Acclaimed writer Colson Whitehead is now the owner of a secluded East Hampton home, built by a seller of rare books. Mr. Whitehead—who won the Pulitzer Prize, as well as the National Book Award for his 2016 novel, “The Underground Railroad” —purchased the four-bedroom home for $2.18 million earlier this month with his wife, literary agent Julie Barer, according to a person familiar with the sale.
Nearly 17 years ago, Jan Engwis, and his wife, Karen, decided to leave the congestion of city life in Denver, Colorado, for the solitude of Montana’s wide open expanses. Today the couple lives amid thousands of acres of grasslands, stretched along more than three miles of the Yellowstone River on their Big Timber property. They’re still surrounded by hundreds of neighbors, though these native Montanans are mostly covered in fur, feathers or scales.
TRIBECA — After five years on Hudson Street, the 92YTribeca is slated to close its doors this summer. The downtown outpost of the 92nd Street Y, the long-standing cultural and community center, was designed to be a younger, hipper arts and entertainment space than it's Upper East Side counterpart. But directors of the 92nd Street Y decided "a second, physical space is not critical to our mission," according to a letter sent to staff, the New York Times reported Thursday.
Muck Rack makes it simple to find people, tweets, or articles that mention any name, keyword, company, hashtag etc. We've compiled this guide to help you make the most of your search.
Selecting a term
Start searching tweets, articles from media outlets, articles mentioned in tweets, journalists'
names, titles and bios with some suggested searches:
Companies or Topics (e.g. iPhone, Microsoft)
Phrases (e.g. "cloud computing") — use quotes to keep the terms together
Twitter handles (e.g. @username) — returns those who have mentioned or replied to
Names (e.g. "David Pogue")
Hashtags (e.g. #sxsw, #london2012)
Bio details (e.g. vegan, Olympics, father)
Muck Rack's Advanced Search allows for many boolean operators.
Find results that mention multiple specified terms, use AND or
+. For example, ensure each result contains both Elon Musk and Mark Zuckerberg by
searching Musk AND Zuckerberg or Musk + Zuckerberg.
Use the operators OR or , to broaden your search when you'd like either of
multiple terms to appear in results. (This is the default behavior of our search when no operators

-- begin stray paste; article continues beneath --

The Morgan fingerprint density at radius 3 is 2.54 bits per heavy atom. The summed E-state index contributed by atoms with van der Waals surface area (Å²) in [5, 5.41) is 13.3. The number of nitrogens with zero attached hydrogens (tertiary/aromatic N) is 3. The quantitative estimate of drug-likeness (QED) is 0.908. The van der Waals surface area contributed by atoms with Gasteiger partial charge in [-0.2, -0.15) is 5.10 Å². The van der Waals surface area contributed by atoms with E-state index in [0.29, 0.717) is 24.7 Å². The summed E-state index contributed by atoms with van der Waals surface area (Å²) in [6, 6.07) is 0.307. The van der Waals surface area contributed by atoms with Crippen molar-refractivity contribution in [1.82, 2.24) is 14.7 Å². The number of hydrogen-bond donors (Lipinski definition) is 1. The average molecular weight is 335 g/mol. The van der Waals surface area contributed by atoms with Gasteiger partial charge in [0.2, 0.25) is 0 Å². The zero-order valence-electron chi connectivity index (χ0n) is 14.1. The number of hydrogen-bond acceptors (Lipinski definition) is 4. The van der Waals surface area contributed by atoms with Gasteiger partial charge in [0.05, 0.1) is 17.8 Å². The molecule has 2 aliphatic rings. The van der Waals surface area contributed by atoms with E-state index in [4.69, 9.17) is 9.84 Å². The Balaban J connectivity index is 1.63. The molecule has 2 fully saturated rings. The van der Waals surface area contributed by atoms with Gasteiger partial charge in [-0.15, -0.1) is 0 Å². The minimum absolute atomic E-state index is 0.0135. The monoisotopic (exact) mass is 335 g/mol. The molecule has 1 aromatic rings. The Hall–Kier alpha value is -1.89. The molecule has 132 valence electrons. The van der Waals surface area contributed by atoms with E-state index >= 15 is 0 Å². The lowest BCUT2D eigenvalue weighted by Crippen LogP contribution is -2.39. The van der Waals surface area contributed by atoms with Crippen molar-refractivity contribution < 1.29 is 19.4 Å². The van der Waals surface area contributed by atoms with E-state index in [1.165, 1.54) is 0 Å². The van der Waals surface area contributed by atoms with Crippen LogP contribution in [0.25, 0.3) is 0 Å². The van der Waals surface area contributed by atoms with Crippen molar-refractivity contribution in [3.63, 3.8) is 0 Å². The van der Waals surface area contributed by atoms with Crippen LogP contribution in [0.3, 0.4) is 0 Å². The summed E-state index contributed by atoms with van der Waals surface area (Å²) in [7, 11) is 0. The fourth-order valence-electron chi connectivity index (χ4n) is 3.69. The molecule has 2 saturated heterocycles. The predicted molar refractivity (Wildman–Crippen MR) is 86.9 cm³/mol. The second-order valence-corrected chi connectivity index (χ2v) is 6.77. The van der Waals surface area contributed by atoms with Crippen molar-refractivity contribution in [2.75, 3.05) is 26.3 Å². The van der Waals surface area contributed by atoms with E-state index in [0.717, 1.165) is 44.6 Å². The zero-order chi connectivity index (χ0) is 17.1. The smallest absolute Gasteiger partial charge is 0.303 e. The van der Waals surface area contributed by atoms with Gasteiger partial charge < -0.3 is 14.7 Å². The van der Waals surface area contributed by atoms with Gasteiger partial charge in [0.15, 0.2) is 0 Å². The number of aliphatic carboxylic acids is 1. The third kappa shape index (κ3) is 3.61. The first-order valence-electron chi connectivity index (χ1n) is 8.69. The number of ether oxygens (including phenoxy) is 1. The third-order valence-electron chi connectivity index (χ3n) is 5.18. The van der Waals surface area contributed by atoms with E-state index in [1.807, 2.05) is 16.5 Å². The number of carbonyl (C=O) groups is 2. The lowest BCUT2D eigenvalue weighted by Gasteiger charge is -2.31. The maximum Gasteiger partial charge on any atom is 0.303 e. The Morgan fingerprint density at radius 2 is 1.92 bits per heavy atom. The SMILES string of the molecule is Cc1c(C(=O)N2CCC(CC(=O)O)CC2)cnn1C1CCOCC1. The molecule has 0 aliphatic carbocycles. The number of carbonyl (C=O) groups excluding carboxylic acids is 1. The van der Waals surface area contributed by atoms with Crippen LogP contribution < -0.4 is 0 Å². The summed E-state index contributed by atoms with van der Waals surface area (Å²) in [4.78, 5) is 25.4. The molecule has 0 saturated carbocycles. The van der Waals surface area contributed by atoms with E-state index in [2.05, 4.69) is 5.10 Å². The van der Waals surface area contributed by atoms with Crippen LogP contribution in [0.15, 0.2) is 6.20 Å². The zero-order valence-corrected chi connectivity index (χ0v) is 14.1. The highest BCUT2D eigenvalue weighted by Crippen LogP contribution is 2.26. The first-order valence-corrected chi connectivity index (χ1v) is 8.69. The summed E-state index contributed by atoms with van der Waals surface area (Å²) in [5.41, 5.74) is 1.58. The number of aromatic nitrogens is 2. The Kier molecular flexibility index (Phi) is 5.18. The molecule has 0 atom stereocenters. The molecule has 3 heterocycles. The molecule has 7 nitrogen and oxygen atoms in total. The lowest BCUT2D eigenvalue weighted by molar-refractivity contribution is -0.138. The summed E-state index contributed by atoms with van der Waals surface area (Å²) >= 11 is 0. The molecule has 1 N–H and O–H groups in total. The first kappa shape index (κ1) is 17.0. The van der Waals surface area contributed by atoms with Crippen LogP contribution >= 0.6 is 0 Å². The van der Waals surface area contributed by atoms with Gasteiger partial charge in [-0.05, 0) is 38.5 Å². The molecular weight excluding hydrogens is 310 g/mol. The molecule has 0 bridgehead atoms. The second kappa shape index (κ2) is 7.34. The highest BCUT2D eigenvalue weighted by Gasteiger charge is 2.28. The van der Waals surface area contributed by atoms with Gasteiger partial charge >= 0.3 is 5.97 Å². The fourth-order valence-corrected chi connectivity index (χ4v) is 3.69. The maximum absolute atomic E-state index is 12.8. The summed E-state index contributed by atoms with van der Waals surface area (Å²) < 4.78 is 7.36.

are used). For example, results will contain either cake or cookie by searching cake OR cookie or cake,cookie
Use NOT or - to subtract results from your search. For
example, searching Disney will yield results about the Walt Disney Company as well as Walt Disney
World Resort. To exclude mentions of Disney World, search for Disney -World or Disney
When using one of these operators with a phrase, enclose it in quotation marks. For example, you can
find results about smartphones excluding Apple's iPhone 4S by searching smartphone -"iPhone
Exact case matching or punctuation
If you're searching for a brand name or keyword that relies on specific punctuation marks or capitalization, you can
find results that match your exact query by adding matchcase: before the keyword you're searching for, like matchcase:E*TRADE .
Use parentheses to separate multiple
boolean phrases. For example, to find journalists talking about having fun in Disney World or
Disneyland, search for ("disney world" OR disneyland) AND fun.
An asterisk can be used to search for any variation of a root word truncated by the asterisk. For example, searching for admin* will return results for administrator, administration, administer, administered, etc.
A near operator is an AND operator where you can control the distance between the words. You can vary the distance the near operation uses by adding a forward slash and number (between 0-99) such as strawberries NEAR/10 "whipped cream", which means the strawberries must exist within 10 words of "whipped cream".